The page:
Out of the Woods

Hayes’ Cedar Desk by Morpeth Craftsman J.G. White

Seated at this elegant desk, Irishman John Hayes (c. 1861-1934) shuffled his papers, dipped his pen into his inkwell and meticulously inscribed his accounting records in his ledger books. In 1907, Hayes had been appointed as auditor to the Morpeth Borough Council and quickly proved to be thorough and reliable, spending countless hours at this desk, over the next twenty-eight years.

Before being felled, then sawn and turned into the desk by Morpeth craftsman Joseph George White (1822-1912), the ‘red gold’ cedar (Toona ciliata) timber was originally part of the vast, dense forests of trees which grew along the floodplains of the Coquun or Hunter River. The region’s Awabakal people called the tree koolai.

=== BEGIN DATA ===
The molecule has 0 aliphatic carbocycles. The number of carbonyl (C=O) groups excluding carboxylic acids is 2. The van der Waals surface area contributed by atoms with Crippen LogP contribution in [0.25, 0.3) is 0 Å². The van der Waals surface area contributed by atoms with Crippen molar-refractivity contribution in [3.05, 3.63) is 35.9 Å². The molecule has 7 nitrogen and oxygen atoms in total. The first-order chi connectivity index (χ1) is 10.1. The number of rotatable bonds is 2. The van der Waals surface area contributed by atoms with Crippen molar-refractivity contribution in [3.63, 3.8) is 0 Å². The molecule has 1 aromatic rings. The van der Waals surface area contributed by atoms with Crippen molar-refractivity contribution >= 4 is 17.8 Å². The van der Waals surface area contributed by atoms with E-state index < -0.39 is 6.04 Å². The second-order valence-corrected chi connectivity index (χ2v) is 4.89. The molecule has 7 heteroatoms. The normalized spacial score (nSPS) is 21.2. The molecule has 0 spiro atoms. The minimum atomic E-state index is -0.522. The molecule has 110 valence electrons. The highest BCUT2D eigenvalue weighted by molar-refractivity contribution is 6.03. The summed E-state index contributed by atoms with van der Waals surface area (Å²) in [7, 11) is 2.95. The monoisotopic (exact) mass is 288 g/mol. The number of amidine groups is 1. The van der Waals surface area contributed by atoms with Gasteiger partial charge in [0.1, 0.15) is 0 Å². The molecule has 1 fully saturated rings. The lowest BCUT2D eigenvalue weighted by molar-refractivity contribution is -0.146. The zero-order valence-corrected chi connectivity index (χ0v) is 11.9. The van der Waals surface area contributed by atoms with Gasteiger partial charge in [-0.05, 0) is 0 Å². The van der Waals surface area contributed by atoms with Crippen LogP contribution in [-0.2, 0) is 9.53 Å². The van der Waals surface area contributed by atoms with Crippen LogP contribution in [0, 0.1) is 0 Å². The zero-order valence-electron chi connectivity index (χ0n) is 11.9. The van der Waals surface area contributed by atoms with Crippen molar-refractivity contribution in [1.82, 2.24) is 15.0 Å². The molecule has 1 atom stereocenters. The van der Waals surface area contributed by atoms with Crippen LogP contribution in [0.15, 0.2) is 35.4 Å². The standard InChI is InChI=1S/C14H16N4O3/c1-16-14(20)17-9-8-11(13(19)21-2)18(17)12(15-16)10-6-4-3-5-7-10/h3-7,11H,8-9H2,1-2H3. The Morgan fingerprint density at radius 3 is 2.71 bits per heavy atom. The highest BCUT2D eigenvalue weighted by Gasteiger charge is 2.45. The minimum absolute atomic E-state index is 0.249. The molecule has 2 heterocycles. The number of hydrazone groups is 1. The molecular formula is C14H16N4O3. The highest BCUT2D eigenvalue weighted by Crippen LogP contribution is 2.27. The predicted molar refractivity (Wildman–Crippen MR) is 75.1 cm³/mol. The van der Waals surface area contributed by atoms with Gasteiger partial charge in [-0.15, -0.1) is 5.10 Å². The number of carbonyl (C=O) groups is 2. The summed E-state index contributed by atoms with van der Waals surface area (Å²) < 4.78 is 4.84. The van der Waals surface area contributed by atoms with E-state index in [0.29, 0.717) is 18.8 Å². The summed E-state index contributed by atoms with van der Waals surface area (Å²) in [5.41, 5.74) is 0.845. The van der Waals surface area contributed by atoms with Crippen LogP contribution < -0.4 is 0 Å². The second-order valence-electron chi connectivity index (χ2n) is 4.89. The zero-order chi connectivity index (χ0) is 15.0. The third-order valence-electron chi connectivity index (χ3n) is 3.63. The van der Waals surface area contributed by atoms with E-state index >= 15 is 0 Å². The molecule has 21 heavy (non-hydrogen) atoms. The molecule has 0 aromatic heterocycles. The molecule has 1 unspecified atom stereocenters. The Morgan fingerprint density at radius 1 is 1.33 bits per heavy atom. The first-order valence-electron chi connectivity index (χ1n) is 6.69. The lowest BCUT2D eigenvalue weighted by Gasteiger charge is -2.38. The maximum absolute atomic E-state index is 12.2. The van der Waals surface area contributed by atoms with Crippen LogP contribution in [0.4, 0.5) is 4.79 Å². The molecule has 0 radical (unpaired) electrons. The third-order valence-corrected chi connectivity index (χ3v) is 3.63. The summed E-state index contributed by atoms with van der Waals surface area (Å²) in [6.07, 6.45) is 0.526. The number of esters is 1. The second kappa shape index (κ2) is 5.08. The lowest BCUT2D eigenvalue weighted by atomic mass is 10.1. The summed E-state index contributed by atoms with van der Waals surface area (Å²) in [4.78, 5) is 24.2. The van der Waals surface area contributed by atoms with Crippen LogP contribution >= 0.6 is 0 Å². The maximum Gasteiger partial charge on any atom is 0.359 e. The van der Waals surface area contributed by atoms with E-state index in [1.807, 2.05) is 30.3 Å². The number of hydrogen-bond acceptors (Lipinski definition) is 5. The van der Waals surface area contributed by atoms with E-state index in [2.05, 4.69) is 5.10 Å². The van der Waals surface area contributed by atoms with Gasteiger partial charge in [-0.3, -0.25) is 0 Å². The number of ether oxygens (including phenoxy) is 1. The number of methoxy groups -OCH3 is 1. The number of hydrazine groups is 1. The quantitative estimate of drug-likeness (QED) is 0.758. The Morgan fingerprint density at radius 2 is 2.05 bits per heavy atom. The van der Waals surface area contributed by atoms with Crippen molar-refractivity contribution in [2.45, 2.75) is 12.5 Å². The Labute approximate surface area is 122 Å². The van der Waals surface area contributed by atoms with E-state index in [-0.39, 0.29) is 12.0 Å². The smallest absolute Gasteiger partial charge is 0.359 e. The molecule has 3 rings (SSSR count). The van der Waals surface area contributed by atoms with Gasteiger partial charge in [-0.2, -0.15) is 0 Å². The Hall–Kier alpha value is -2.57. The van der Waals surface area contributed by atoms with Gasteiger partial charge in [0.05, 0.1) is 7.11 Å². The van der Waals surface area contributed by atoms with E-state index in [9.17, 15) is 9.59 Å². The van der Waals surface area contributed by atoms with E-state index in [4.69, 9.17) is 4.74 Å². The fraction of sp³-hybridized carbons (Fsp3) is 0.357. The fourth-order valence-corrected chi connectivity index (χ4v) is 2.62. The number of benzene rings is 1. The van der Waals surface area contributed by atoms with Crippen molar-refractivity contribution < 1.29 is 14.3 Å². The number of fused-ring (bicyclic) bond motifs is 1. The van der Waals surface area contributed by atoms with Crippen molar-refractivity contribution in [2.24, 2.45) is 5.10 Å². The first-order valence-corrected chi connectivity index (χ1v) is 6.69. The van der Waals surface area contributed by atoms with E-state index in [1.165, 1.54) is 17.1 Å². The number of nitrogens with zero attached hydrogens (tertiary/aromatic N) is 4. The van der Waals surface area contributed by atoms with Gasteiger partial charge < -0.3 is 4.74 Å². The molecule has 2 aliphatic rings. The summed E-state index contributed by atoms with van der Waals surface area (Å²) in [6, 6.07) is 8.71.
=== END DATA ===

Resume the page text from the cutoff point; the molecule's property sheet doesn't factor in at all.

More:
Born in Surrey, England, White came to Australia in 1839 and opened his Morpeth business in 1845, White considered the local cedar to be the best in the world and supplied cedar furniture and sash windows around the region. He had arrived at the right time for furniture making since cedar was then being intensively felled, mainly for export. But by the mid twentieth century, the ancient cedar forests were all but gone.

In March 1934, the Morpeth Council voted unanimously to increase the annual fee paid to John Hayes, their veteran auditor, but just five months later, Hayes was tragically knocked down by a car in Newcastle and killed. His desk was returned to Joseph’s White’s family.